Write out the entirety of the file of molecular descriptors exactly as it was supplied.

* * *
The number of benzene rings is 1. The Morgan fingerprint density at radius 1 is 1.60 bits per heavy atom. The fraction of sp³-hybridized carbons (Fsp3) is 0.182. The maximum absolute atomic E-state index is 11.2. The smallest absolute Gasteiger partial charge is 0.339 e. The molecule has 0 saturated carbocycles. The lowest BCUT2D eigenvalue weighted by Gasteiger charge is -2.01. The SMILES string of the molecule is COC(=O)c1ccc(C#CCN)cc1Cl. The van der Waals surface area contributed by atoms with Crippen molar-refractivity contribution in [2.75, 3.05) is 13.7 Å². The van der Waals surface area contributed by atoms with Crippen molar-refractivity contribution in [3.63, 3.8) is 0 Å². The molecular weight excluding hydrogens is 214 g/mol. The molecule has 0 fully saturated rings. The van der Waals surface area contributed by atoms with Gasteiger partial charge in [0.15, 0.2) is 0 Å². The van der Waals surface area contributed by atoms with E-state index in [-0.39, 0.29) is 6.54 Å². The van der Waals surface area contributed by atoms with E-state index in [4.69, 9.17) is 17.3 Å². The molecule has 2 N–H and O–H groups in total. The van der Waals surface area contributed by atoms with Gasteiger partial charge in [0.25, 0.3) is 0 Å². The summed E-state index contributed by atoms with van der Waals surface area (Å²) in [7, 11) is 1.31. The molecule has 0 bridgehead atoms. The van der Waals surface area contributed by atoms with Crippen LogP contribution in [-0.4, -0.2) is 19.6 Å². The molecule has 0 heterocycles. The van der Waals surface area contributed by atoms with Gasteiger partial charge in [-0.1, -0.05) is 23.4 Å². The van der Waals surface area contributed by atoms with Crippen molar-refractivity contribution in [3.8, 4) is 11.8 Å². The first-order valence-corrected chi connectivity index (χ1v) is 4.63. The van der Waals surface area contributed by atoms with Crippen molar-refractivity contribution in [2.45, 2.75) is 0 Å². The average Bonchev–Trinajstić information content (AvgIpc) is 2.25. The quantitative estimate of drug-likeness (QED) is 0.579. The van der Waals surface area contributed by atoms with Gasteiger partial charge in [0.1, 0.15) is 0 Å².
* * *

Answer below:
The number of benzene rings is 1. The Morgan fingerprint density at radius 1 is 1.60 bits per heavy atom. The fraction of sp³-hybridized carbons (Fsp3) is 0.182. The maximum absolute atomic E-state index is 11.2. The smallest absolute Gasteiger partial charge is 0.339 e. The molecule has 0 saturated carbocycles. The lowest BCUT2D eigenvalue weighted by Gasteiger charge is -2.01. The SMILES string of the molecule is COC(=O)c1ccc(C#CCN)cc1Cl. The van der Waals surface area contributed by atoms with Crippen molar-refractivity contribution in [2.75, 3.05) is 13.7 Å². The van der Waals surface area contributed by atoms with Crippen molar-refractivity contribution in [3.63, 3.8) is 0 Å². The molecular weight excluding hydrogens is 214 g/mol. The molecule has 0 fully saturated rings. The van der Waals surface area contributed by atoms with Gasteiger partial charge in [0.15, 0.2) is 0 Å². The van der Waals surface area contributed by atoms with E-state index in [-0.39, 0.29) is 6.54 Å². The van der Waals surface area contributed by atoms with E-state index in [4.69, 9.17) is 17.3 Å². The molecule has 2 N–H and O–H groups in total. The van der Waals surface area contributed by atoms with Gasteiger partial charge in [0.25, 0.3) is 0 Å². The summed E-state index contributed by atoms with van der Waals surface area (Å²) in [7, 11) is 1.31. The molecule has 0 bridgehead atoms. The van der Waals surface area contributed by atoms with Crippen LogP contribution in [-0.4, -0.2) is 19.6 Å². The molecule has 0 heterocycles. The van der Waals surface area contributed by atoms with Gasteiger partial charge in [-0.1, -0.05) is 23.4 Å². The van der Waals surface area contributed by atoms with Crippen molar-refractivity contribution in [3.8, 4) is 11.8 Å². The first-order valence-corrected chi connectivity index (χ1v) is 4.63. The van der Waals surface area contributed by atoms with Crippen molar-refractivity contribution in [2.45, 2.75) is 0 Å². The average Bonchev–Trinajstić information content (AvgIpc) is 2.25. The quantitative estimate of drug-likeness (QED) is 0.579. The van der Waals surface area contributed by atoms with Gasteiger partial charge in [0.1, 0.15) is 0 Å².